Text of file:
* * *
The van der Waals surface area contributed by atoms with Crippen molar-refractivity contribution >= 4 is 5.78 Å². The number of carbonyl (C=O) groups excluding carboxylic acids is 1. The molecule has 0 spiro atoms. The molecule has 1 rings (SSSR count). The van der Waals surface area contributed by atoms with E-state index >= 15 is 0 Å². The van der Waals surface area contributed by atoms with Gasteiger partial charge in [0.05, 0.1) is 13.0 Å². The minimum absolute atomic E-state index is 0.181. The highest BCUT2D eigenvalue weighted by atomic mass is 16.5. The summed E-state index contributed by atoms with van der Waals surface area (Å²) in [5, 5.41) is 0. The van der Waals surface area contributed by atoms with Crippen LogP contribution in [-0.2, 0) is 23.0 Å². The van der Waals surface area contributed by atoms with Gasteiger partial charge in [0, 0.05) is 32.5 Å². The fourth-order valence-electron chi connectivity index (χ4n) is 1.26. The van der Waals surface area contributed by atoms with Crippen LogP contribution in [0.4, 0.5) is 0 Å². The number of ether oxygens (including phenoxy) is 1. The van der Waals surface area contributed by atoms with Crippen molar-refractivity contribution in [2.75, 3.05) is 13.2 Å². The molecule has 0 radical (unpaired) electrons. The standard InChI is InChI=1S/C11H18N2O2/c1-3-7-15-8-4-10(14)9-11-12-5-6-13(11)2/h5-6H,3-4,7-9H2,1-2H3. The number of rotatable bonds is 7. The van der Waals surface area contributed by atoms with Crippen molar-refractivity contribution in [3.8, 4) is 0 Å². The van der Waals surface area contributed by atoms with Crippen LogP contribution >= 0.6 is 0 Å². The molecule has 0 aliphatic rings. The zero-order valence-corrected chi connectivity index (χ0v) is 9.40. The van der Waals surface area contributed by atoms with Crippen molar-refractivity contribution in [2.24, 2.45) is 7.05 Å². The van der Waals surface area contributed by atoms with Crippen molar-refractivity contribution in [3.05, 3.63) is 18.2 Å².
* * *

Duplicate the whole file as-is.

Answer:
The van der Waals surface area contributed by atoms with Crippen molar-refractivity contribution >= 4 is 5.78 Å². The number of carbonyl (C=O) groups excluding carboxylic acids is 1. The molecule has 0 spiro atoms. The molecule has 1 rings (SSSR count). The van der Waals surface area contributed by atoms with E-state index >= 15 is 0 Å². The van der Waals surface area contributed by atoms with Gasteiger partial charge in [0.05, 0.1) is 13.0 Å². The minimum absolute atomic E-state index is 0.181. The highest BCUT2D eigenvalue weighted by atomic mass is 16.5. The summed E-state index contributed by atoms with van der Waals surface area (Å²) in [5, 5.41) is 0. The van der Waals surface area contributed by atoms with Crippen LogP contribution in [-0.2, 0) is 23.0 Å². The van der Waals surface area contributed by atoms with Gasteiger partial charge in [0, 0.05) is 32.5 Å². The fourth-order valence-electron chi connectivity index (χ4n) is 1.26. The van der Waals surface area contributed by atoms with Crippen LogP contribution in [0.4, 0.5) is 0 Å². The number of ether oxygens (including phenoxy) is 1. The van der Waals surface area contributed by atoms with Crippen molar-refractivity contribution in [2.75, 3.05) is 13.2 Å². The molecule has 0 radical (unpaired) electrons. The standard InChI is InChI=1S/C11H18N2O2/c1-3-7-15-8-4-10(14)9-11-12-5-6-13(11)2/h5-6H,3-4,7-9H2,1-2H3. The number of rotatable bonds is 7. The van der Waals surface area contributed by atoms with Crippen molar-refractivity contribution in [3.8, 4) is 0 Å². The van der Waals surface area contributed by atoms with Crippen LogP contribution >= 0.6 is 0 Å². The molecule has 0 aliphatic rings. The zero-order valence-corrected chi connectivity index (χ0v) is 9.40. The van der Waals surface area contributed by atoms with Crippen molar-refractivity contribution in [2.24, 2.45) is 7.05 Å². The van der Waals surface area contributed by atoms with Crippen molar-refractivity contribution in [3.05, 3.63) is 18.2 Å².